Wells Fargo does not allege actual fraud in the pleading of jurisdictional facts. As a result, the inquiry focuses on whether the removing party (Wells Fargo) has established that Plaintiffs have no reasonable basis to recover against the non-diverse defendant, Rossington, in state court. In these state-law foreclosure cases, courts routinely hold that the mere inclusion of a non-diverse trustee as a nominal party will not defeat diversity jurisdiction. See e.g., Eisenberg v. Deutsche Bank Trust Co. Americas, SA-11-CV-384-XR, 2011 WL 2636135 (W.D. Tex. July 5, 2011) (finding that a trustee did not defeat diversity jurisdiction where the trustee was named solely to prevent foreclosure, no foreclosure sale had occurred, and the plaintiffs did not allege any defects in notice or bad faith by the trustee). On the other hand, in circumstances where a plaintiff asserts actual misconduct on the part of the trustee, a court must assess whether such allegations give rise to a reasonable basis for plaintiff to recover against the trustee in state court. See Sanchez v. Bank of America, N.A., SA-13-CV-87-HLH, at *2-3 (W.D. Tex. Mar. 19, 2013) ("[T]he status of a substitute trustee [as a properly or improperly joined defendant] hinges on the nature of the actions allegedly taken by the trustee"). Here, Plaintiffs allege misconduct on behalf of Rossington, the trustee, and so the Court must assess the potential viability of those claims in state court.

Each of Plaintiffs' causes of action against Rossington are supported only by broad allegations that he failed to "ensure," "inquire," and "investigate." Plaintiffs allege that Rossington "has a duty to ensure all statutory and contractual obligations are met by the bank," Orig. Pet. at ¶ 17 (emphasis added), and a "duty of fairness" that he breached "by failing to stop the foreclosure process to inquire whether or not the Defendant bank had complied with the applicable law and deed of trust," id. at ¶ 23-24 (emphasis added). Plaintiffs assert that Rossington "did not inquire into these compliance issues," id. at ¶ 24 (emphasis added), or "investigate" other options, id. at ¶ 25. Otherwise, Plaintiffs point to no specific actionable conduct on behalf of Rossington.

"Texas law does not impose any generalized duty to investigate upon a trustee." Mendez v. Wells Fargo Bank, N.A., No. SA-14-CV-326-XR, 2014 WL 1923056, at *3 (W.D. Tex. May 13, 2014). In Mendez, the plaintiff alleged that "[the trustee] had a duty to inquire as to the compliance by the Defendant bank with the applicable . . . duties . . . of the mortgagee." Id. With the same procedural posture as the present case, this Court found that plaintiff's allegations essentially asserted liability for a failure to investigate. Id. In denying the plaintiff's motion to remand and dismissing all claims against the trustee, this court reasoned that, because the plaintiff was asserting liability based on a duty that did not exist under Texas law, "[p]laintiff has no reasonable basis to recover against [the trustee] on this theory." Id. at *4. The allegations and facts here are nearly identical to those in Mendez. The plaintiffs in both cases, down to the exact wording, alleged that the trustee failed to "inquire" and that he was subject to liability on this ground. Here, the Plaintiffs' addition of the words "ensure" and "investigate" does not distinguish this case from Mendez and cannot change the underlying allegation that Rossington breached his duty to investigate—a duty that Texas law does not recognize. Accordingly, Plaintiffs have no reasonable basis to recover against Rossington on their one and only legal theory.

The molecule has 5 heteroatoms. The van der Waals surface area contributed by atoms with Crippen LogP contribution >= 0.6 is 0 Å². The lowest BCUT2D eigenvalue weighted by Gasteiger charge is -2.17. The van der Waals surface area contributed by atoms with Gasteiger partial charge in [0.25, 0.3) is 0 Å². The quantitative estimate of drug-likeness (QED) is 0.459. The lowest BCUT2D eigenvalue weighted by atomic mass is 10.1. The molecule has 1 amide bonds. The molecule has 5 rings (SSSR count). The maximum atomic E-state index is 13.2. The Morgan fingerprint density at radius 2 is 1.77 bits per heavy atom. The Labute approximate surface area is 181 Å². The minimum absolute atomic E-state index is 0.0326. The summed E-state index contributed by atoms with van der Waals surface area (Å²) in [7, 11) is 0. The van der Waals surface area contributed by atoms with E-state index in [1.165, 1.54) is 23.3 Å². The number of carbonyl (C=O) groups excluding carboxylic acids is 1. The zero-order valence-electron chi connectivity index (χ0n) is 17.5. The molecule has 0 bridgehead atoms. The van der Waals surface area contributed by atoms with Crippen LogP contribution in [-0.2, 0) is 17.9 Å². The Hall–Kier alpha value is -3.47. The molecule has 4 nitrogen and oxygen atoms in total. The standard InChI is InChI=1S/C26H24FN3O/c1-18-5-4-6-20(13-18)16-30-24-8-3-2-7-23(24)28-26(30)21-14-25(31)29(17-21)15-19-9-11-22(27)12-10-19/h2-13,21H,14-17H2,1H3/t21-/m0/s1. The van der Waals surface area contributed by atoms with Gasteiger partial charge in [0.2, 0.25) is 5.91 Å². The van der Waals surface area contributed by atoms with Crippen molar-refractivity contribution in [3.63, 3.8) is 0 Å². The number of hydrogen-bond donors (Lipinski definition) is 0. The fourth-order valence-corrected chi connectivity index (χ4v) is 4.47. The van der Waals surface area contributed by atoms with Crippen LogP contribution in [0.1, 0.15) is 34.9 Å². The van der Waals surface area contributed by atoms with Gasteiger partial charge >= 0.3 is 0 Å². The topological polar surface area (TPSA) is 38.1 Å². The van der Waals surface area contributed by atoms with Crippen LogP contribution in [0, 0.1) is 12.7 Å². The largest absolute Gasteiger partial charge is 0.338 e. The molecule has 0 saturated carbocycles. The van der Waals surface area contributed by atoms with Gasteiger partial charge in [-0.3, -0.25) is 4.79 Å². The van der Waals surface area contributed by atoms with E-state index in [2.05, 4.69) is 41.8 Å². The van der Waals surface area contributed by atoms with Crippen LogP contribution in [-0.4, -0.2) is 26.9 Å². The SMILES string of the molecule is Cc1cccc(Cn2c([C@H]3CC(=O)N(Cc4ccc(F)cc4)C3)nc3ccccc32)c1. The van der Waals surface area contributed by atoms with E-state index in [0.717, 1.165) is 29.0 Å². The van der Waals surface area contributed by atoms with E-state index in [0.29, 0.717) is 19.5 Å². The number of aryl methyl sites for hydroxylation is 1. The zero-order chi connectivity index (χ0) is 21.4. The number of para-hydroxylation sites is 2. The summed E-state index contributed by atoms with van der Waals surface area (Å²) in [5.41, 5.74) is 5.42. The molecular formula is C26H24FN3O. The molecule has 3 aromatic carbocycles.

The plaintiff in Mendez also asserted that he received insufficient notice of intent to accelerate. Id. at *3. The Court there addressed those claims in addition to the failure to investigate claims, but because the insufficient notice claims also provided no reasonable basis for the plaintiff's recovery, the court ultimately denied the motion to remand and dismissed both claims against the trustee. Id. Here, Plaintiffs assert only the failure to investigate claim, which streamlines this Court's disposition of this motion. --------

By disproving Plaintiffs' only theory of Rossington's liability in this case, Wells Fargo has established that Plaintiffs have no reasonable basis to recover against the non-diverse Defendant in state court. Consequently, Rossington was improperly joined and his citizenship may be disregarded for diversity purposes. There being complete diversity of the parties, the Court finds that it has subject matter jurisdiction over this claim under 28 U.S.C. § 1332(a).


In light of the foregoing analysis, the motion to remand is DENIED. Docket no. 3. All claims against Defendant Rossington are DISMISSED WITHOUT PREJUDICE.

It is so ordered.

SIGNED this 12th day of September, 2016.